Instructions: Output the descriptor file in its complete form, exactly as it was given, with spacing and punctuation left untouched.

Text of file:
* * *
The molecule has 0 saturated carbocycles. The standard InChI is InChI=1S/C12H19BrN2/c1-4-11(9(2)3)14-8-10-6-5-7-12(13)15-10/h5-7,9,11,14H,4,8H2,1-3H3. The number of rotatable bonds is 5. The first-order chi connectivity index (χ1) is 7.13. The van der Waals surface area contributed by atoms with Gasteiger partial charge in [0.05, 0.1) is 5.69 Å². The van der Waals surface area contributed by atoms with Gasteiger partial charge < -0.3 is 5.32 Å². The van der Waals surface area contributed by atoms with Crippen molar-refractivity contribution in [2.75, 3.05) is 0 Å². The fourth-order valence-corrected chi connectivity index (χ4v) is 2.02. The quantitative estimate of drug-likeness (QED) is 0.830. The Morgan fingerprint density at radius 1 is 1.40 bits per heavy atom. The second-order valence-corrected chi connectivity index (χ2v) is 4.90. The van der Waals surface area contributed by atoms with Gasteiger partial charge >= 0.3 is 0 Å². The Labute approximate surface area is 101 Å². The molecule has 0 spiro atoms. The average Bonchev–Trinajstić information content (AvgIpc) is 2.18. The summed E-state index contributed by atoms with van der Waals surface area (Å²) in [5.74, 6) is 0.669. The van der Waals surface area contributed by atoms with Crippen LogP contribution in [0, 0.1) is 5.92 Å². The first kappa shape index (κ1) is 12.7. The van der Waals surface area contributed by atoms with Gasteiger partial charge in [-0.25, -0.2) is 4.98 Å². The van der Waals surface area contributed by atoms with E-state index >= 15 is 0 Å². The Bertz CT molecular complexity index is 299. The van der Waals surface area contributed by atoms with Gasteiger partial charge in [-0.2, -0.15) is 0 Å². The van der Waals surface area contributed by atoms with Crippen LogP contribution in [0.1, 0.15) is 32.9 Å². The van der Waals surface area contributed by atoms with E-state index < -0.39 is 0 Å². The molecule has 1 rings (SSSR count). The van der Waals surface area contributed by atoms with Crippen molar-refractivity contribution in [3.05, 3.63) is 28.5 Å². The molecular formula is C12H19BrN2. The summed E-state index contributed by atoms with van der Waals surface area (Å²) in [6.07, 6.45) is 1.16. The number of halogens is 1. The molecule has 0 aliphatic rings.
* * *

The molecule has 0 saturated carbocycles. The standard InChI is InChI=1S/C12H19BrN2/c1-4-11(9(2)3)14-8-10-6-5-7-12(13)15-10/h5-7,9,11,14H,4,8H2,1-3H3. The number of rotatable bonds is 5. The first-order chi connectivity index (χ1) is 7.13. The van der Waals surface area contributed by atoms with Gasteiger partial charge in [0.05, 0.1) is 5.69 Å². The van der Waals surface area contributed by atoms with Gasteiger partial charge < -0.3 is 5.32 Å². The van der Waals surface area contributed by atoms with Crippen molar-refractivity contribution in [2.75, 3.05) is 0 Å². The fourth-order valence-corrected chi connectivity index (χ4v) is 2.02. The quantitative estimate of drug-likeness (QED) is 0.830. The Morgan fingerprint density at radius 1 is 1.40 bits per heavy atom. The second-order valence-corrected chi connectivity index (χ2v) is 4.90. The van der Waals surface area contributed by atoms with Gasteiger partial charge >= 0.3 is 0 Å². The Labute approximate surface area is 101 Å². The molecule has 0 spiro atoms. The average Bonchev–Trinajstić information content (AvgIpc) is 2.18. The summed E-state index contributed by atoms with van der Waals surface area (Å²) in [5.74, 6) is 0.669. The van der Waals surface area contributed by atoms with Crippen LogP contribution in [0, 0.1) is 5.92 Å². The first kappa shape index (κ1) is 12.7. The van der Waals surface area contributed by atoms with Gasteiger partial charge in [-0.25, -0.2) is 4.98 Å². The van der Waals surface area contributed by atoms with E-state index >= 15 is 0 Å². The Bertz CT molecular complexity index is 299. The van der Waals surface area contributed by atoms with Gasteiger partial charge in [-0.2, -0.15) is 0 Å². The van der Waals surface area contributed by atoms with Crippen LogP contribution in [0.1, 0.15) is 32.9 Å². The van der Waals surface area contributed by atoms with E-state index < -0.39 is 0 Å². The molecule has 1 rings (SSSR count). The van der Waals surface area contributed by atoms with Crippen molar-refractivity contribution in [3.05, 3.63) is 28.5 Å². The molecular formula is C12H19BrN2. The summed E-state index contributed by atoms with van der Waals surface area (Å²) in [6.07, 6.45) is 1.16. The number of halogens is 1. The molecule has 0 aliphatic rings.